Absurd, adorable, irreverent, and the most fun you’ll have battling clay armies.
Philosopher-poet Edwin Starr once dared to ask: “War (huh), what is it good for?” The answer, we understand, is “absolutely nothing” still, Jam City offers a compelling counter-argument with World War Doh. Low-brow fun, the game offers the ridiculous, high-stakes fun we so badly need right now.
Peace Talk have Failed
Blue hates Red. Everyone knows that. But a tentative truce has been struck, and leadership on both sides are prepared to lay down arms. Unfortunately, every available writing implement fails. The peace treaty remains unsigned, and immediate chaos explodes. We, Blue and proud, are once again at war with Red. The objective is less world domination and more Red humiliation. We want to decimate their armies and robot generals, and to be as rude and insulting as possible in doing so.
Behind Enemy Lines
Gameplay is exceedingly straightforward. We are the Blue commander. We have two towers, one representing fire power and the other health. Click on either for a boost. The goal is always to kill the Red Commander.
For each level cleared, players receive cards, and these cards provide upgrades. This is how we build our army. Each recruit has a unique skill set. The Jason Vorhees knock-off can enter into invisible, stealth, killing mode. The Godzilla destroys towers and buildings. The murder bees-well, they’re murder bees. Their qualifications speak for themselves.
Killing the Red Commander and defending your towers becomes more difficult as play progresses. Select which warriors are best suited to any given situation and deploy them at will.
World War Doh allows players to cut their teeth and gain cards by playing against the game itself. Then, if we are so compelled, we can play in real time against other players. Because of this, there is room for infinite variety. Additionally, we-as the Commander-serve both a strategic and a practical function. Yes, we collect and place troops. But we also fire on enemies.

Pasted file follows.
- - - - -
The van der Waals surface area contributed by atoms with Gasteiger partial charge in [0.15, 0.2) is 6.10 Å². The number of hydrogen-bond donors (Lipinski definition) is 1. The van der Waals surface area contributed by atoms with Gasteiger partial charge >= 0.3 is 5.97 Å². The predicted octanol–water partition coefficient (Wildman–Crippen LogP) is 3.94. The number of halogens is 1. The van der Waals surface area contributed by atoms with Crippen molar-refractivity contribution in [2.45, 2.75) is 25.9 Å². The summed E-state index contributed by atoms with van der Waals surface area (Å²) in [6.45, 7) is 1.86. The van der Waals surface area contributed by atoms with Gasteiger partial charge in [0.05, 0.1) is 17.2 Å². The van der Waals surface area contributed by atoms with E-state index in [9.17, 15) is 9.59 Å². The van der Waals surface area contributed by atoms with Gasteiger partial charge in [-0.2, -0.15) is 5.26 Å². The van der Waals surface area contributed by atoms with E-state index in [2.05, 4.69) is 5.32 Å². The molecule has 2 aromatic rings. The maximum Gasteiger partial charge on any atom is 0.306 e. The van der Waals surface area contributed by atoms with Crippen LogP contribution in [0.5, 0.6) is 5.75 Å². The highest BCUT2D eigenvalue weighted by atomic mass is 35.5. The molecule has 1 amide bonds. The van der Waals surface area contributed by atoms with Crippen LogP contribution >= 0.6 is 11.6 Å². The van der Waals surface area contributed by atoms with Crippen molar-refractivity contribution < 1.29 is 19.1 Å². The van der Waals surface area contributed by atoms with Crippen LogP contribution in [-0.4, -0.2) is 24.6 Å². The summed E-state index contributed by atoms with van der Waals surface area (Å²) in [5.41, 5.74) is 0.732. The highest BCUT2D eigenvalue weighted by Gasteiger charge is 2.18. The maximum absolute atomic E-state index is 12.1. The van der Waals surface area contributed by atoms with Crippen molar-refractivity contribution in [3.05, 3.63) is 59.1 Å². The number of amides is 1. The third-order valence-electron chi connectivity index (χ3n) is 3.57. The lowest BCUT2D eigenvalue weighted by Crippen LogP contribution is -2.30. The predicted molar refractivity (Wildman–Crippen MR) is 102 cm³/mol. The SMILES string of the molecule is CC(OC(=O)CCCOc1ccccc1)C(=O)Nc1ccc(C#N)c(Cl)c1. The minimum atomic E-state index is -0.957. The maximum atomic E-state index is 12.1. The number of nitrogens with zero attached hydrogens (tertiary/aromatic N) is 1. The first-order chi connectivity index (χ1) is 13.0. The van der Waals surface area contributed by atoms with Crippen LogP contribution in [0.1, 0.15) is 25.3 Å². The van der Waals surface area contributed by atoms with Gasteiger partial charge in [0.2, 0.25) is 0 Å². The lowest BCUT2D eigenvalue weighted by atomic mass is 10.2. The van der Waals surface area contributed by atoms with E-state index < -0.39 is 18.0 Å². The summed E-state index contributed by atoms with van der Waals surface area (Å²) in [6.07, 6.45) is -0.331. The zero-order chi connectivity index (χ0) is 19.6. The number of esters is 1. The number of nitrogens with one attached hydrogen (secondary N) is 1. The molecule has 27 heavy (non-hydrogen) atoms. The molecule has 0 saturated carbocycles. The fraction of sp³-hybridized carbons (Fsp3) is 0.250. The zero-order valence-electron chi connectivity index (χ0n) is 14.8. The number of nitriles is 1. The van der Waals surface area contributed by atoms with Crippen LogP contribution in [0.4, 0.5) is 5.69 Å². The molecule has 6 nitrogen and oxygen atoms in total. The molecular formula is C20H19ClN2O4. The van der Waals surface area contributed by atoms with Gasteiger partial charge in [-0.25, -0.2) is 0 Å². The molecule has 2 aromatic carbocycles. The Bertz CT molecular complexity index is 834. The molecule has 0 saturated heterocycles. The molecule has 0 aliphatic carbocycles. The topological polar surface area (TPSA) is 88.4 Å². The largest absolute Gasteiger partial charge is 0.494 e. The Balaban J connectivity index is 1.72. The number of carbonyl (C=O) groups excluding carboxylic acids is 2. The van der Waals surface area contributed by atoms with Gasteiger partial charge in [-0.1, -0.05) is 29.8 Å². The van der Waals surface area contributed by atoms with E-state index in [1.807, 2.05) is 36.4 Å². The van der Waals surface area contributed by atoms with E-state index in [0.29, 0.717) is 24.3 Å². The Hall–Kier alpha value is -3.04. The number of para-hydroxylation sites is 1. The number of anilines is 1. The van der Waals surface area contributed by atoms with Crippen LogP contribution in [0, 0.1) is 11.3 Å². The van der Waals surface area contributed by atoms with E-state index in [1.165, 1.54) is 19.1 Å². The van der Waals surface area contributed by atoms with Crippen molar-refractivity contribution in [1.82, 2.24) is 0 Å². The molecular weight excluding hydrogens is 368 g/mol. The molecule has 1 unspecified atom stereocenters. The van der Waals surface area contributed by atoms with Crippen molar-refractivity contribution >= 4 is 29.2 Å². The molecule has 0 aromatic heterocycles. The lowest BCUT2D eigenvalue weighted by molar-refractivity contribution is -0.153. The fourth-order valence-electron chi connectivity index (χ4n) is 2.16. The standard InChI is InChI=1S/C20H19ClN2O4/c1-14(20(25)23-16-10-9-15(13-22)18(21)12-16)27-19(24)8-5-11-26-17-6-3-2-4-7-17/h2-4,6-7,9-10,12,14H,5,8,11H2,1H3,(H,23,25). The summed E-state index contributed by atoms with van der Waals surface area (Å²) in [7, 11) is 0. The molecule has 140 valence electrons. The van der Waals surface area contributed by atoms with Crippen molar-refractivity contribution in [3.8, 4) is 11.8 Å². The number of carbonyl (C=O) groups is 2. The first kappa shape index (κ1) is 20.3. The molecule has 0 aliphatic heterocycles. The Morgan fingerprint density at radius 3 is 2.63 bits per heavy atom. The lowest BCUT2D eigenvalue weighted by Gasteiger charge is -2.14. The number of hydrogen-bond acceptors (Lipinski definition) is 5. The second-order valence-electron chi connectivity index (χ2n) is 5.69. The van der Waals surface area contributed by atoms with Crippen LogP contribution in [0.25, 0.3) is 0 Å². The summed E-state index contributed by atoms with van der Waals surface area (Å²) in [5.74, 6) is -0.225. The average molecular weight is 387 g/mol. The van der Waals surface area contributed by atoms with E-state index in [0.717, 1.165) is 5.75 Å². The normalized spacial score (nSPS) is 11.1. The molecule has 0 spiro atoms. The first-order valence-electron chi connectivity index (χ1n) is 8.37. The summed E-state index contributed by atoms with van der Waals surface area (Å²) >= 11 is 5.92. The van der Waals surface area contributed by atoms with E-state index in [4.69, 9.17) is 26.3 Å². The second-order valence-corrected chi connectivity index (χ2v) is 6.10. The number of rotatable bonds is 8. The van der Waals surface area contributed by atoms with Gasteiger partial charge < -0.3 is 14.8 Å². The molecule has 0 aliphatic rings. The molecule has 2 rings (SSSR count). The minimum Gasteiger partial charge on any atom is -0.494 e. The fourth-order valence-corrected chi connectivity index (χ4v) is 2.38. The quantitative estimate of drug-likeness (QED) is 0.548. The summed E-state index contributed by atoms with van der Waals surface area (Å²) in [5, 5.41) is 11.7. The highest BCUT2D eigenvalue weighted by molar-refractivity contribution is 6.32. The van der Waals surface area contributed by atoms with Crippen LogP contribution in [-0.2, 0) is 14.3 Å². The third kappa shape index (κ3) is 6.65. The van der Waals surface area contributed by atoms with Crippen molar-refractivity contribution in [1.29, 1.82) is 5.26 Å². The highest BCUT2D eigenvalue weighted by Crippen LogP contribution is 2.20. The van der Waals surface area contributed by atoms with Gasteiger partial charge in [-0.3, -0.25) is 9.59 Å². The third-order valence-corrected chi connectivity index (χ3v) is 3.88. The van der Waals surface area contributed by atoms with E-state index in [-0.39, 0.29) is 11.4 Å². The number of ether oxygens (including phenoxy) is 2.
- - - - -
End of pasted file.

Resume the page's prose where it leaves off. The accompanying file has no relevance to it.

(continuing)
War is-in both reality and media-a grisly, humorless affair. World War Doh, however, is a blast. The characters owe their look to classic Claymation. The Wallace and Gromit chic aesthetic lends a sense of fun and nonsense. It’s all pretty adorable–a fun contrast to the rampant destruction. Interstitial load screens all have either a ridiculously corny joke, or a tip for gameplay, a technique more games should consider.
World War Doh is irreverent. Commanders moon and taunt each other. The jokes occasionally err towards bawdy. It’s also supremely silly and so fun to look at. Anyone seeking out an intense, realistic game about war would be sorely disappointed–though also pretty unlikely to expect such from a game with the word “doh” in its title.
It is, however, perfect escapism. Silly, challenging and engaging, World War Doh offers players an expansive experience, with room for infinite variation.
As hardcore as clay can be.